In September VicRoads proposed to make Hoddle Street & Punt Road a permanent clearway from the Eastern Freeway to the Yarra River as part of a larger project to alter intersections along the route.
Also during the Christmas season, Spring Street unveiled its decision on which corridor to select for the North East Link and at the same time announced that a new busway would be built down the Eastern Freeway median between Hoddle Street and Doncaster Park and Ride.
The decision to build a busway in the Eastern Freeway median has many implications for the publicly available transport plans but in the short term, one needs to ask if the backflip on permanent clearways on Hoddle Street will only be temporary.
Vicroads conducted a community consultation with stakeholders affected by the road changes on Hoddle Street and Vicroads has summarised the main feedback themes:
Here’s a snapshot of what we heard:
- The majority of concerns were from businesses on the east side of Hoddle Street, about the impacts this proposal would have on customer and staff parking
- Many businesses had concerns about the short timeframe being proposed which did not provide enough time to plan ahead to adapt to the changes
- We heard concerns about how loading and deliveries would take place
- Some people questioned whether current bus use was high enough to need 24/7 bus lanes
- There is already a lack of parking in the general area.
Whilst some of the business affected by the changes on Hoddle Street mightn't think there's a need for permanent clearways however it's not a stretch to believe that with a large-scale bus infrastructure upgrade on the Eastern Freeway, then services will also increase.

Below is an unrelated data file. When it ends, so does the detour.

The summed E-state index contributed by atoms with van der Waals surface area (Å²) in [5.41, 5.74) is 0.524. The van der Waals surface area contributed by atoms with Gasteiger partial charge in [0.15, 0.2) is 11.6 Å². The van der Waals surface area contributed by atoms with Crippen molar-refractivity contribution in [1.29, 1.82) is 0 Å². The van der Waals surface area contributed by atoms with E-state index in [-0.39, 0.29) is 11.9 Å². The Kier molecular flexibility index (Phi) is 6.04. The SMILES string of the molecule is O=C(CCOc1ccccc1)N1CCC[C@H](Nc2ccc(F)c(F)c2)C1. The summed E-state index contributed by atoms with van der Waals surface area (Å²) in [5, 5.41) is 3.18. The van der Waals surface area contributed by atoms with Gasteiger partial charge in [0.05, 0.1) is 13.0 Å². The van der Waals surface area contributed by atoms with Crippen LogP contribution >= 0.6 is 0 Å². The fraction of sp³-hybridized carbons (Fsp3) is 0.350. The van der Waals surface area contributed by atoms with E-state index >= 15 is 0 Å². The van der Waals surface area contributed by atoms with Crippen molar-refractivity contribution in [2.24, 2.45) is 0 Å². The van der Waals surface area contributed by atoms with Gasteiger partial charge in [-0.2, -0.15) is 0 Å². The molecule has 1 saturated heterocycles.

Other than attempting to mask the scale of the budget for a new road tunnel, why would you build a busway if the authority didn't believe more services will be running in future?
It follows that if there are to be more frequencies, eventually, on the new busway, the same buses will need capacity on Hoddle Street & Victoria Parade to get to their ultimate destination: the CBD. Therefore it is only pertinent that I ask, what longer-term planning is being done in this area so that the concerns of today are eventually addressed when the backflip on a backflip inevitably happens?
With a busway effectively pushing a Doncaster Rail line many down the road (literally?) for many more decades, what's going to happen to the second Metro tunnel project?
As many have continued to voice their displeasure at the total lack of an overall transport strategy for Melbourne, we're still highly dependent on the published plans from the previous government. And even though the previous state government only released a heavy rail network plan, it has had many details teased out of it over the proceeding years that are now well understood.
One of those concepts was rail line reconfiguration - Sunbury (and Melton) will become one line with Pakenham & Cranbourne on the Metro 1 project.
The Metro 2 project, utilsing a tunnel across the centre of the city from North East to South West and vice versa, would link the South Morang line with Fishermans Bend. It has since been acknowledged through other planning processes (Fishermans Bend structure plan had the most up to date information) that this second Metro tunnel will link to South-West Melbourne at or near Newport.
When South Morang is diverted through the new tunnel, as per the previous government's heavy rail network development plan, this would free up capacity on the existing Clifton Hill section, so that a Doncaster Rail line could join at Victoria Park.
But with a busway now on the cards, not a rail line for the forseeable future (I'd say two decades away, minimum, the idea of a rail line might get a serious look in once again now that the state government appears locked into the busway idea), that obviously impacts the case for the Metro 2 tunnel.
South Morang is currently getting extended to Mernda and both it and the Hurstbridge line are seeing new resident development close to the rail lines so it's a safe bet to assume that over time more capacity will be needed - but will a new entire rail tunnel required?
Do we have an opportunity to start building what Jeff Kennet has on more than one occasion said we should do - a proper light or heavy metro network for the inner-city?
Lead image credit: wikipedia